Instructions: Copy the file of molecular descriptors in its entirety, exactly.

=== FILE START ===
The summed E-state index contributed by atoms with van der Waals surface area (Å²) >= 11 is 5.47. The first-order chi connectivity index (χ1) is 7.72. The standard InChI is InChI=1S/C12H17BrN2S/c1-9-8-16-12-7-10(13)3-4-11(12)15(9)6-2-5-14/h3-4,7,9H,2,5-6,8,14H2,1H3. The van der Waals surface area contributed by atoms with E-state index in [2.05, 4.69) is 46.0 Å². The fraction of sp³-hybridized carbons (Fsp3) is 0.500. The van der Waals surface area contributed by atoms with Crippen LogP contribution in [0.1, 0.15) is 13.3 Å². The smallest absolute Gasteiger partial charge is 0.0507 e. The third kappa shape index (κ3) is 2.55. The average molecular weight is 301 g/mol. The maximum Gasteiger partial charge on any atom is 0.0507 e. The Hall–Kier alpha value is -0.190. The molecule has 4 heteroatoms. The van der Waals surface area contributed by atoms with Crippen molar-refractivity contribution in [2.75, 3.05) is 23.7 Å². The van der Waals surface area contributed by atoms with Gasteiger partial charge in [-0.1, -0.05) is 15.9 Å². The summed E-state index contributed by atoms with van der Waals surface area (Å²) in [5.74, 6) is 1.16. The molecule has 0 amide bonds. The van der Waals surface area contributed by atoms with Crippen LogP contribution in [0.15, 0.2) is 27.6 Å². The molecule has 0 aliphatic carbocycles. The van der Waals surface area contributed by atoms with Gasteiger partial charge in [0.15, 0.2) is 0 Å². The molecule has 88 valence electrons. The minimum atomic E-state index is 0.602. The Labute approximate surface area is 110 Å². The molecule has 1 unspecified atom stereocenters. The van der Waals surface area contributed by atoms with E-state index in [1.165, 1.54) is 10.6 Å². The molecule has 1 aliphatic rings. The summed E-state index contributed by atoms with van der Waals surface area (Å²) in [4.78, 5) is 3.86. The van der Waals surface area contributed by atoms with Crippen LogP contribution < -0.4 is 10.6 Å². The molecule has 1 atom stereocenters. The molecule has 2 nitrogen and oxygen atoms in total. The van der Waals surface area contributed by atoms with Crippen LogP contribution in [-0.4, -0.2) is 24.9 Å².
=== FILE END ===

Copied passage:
The summed E-state index contributed by atoms with van der Waals surface area (Å²) >= 11 is 5.47. The first-order chi connectivity index (χ1) is 7.72. The standard InChI is InChI=1S/C12H17BrN2S/c1-9-8-16-12-7-10(13)3-4-11(12)15(9)6-2-5-14/h3-4,7,9H,2,5-6,8,14H2,1H3. The van der Waals surface area contributed by atoms with E-state index in [2.05, 4.69) is 46.0 Å². The fraction of sp³-hybridized carbons (Fsp3) is 0.500. The van der Waals surface area contributed by atoms with Crippen LogP contribution in [0.1, 0.15) is 13.3 Å². The smallest absolute Gasteiger partial charge is 0.0507 e. The third kappa shape index (κ3) is 2.55. The average molecular weight is 301 g/mol. The maximum Gasteiger partial charge on any atom is 0.0507 e. The Hall–Kier alpha value is -0.190. The molecule has 4 heteroatoms. The van der Waals surface area contributed by atoms with Crippen molar-refractivity contribution in [2.75, 3.05) is 23.7 Å². The van der Waals surface area contributed by atoms with Gasteiger partial charge in [-0.1, -0.05) is 15.9 Å². The summed E-state index contributed by atoms with van der Waals surface area (Å²) in [5.74, 6) is 1.16. The molecule has 0 amide bonds. The van der Waals surface area contributed by atoms with Crippen LogP contribution in [0.15, 0.2) is 27.6 Å². The molecule has 0 aliphatic carbocycles. The van der Waals surface area contributed by atoms with Gasteiger partial charge in [0.15, 0.2) is 0 Å². The molecule has 88 valence electrons. The minimum atomic E-state index is 0.602. The Labute approximate surface area is 110 Å². The molecule has 1 unspecified atom stereocenters. The van der Waals surface area contributed by atoms with E-state index in [1.165, 1.54) is 10.6 Å². The molecule has 1 aliphatic rings. The summed E-state index contributed by atoms with van der Waals surface area (Å²) in [4.78, 5) is 3.86. The van der Waals surface area contributed by atoms with Crippen LogP contribution < -0.4 is 10.6 Å². The molecule has 1 atom stereocenters. The molecule has 2 nitrogen and oxygen atoms in total. The van der Waals surface area contributed by atoms with Crippen LogP contribution in [-0.4, -0.2) is 24.9 Å².